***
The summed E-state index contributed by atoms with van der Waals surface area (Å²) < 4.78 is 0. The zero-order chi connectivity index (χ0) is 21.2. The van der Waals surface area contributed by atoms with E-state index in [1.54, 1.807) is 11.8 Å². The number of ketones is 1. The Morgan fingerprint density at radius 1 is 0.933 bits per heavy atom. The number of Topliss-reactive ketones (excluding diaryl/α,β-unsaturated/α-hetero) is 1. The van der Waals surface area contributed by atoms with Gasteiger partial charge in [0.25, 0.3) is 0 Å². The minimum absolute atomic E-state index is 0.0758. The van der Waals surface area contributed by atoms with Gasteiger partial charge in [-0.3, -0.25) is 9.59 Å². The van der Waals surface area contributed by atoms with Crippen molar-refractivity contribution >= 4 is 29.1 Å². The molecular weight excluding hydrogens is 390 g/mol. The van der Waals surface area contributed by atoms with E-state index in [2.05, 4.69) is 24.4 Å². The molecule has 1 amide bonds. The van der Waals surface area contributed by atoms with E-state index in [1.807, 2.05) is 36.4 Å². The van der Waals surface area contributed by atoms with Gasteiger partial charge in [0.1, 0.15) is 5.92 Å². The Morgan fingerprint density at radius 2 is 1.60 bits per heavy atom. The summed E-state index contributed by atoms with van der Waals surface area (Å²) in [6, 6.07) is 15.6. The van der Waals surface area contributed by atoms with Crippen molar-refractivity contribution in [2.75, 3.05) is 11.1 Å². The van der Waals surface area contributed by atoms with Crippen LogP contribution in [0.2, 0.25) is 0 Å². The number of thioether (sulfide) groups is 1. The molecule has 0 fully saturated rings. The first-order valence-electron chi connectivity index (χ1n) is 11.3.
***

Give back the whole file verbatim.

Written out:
The summed E-state index contributed by atoms with van der Waals surface area (Å²) < 4.78 is 0. The zero-order chi connectivity index (χ0) is 21.2. The van der Waals surface area contributed by atoms with E-state index in [1.54, 1.807) is 11.8 Å². The number of ketones is 1. The Morgan fingerprint density at radius 1 is 0.933 bits per heavy atom. The number of Topliss-reactive ketones (excluding diaryl/α,β-unsaturated/α-hetero) is 1. The van der Waals surface area contributed by atoms with Gasteiger partial charge in [0.25, 0.3) is 0 Å². The minimum absolute atomic E-state index is 0.0758. The van der Waals surface area contributed by atoms with Gasteiger partial charge in [-0.3, -0.25) is 9.59 Å². The van der Waals surface area contributed by atoms with Crippen molar-refractivity contribution >= 4 is 29.1 Å². The molecular weight excluding hydrogens is 390 g/mol. The van der Waals surface area contributed by atoms with E-state index in [2.05, 4.69) is 24.4 Å². The molecule has 1 amide bonds. The van der Waals surface area contributed by atoms with E-state index in [1.807, 2.05) is 36.4 Å². The van der Waals surface area contributed by atoms with Gasteiger partial charge in [0.1, 0.15) is 5.92 Å². The Morgan fingerprint density at radius 2 is 1.60 bits per heavy atom. The summed E-state index contributed by atoms with van der Waals surface area (Å²) in [6, 6.07) is 15.6. The van der Waals surface area contributed by atoms with Crippen molar-refractivity contribution in [2.75, 3.05) is 11.1 Å². The van der Waals surface area contributed by atoms with Crippen LogP contribution in [0.2, 0.25) is 0 Å². The number of thioether (sulfide) groups is 1. The molecule has 0 fully saturated rings. The first-order valence-electron chi connectivity index (χ1n) is 11.3.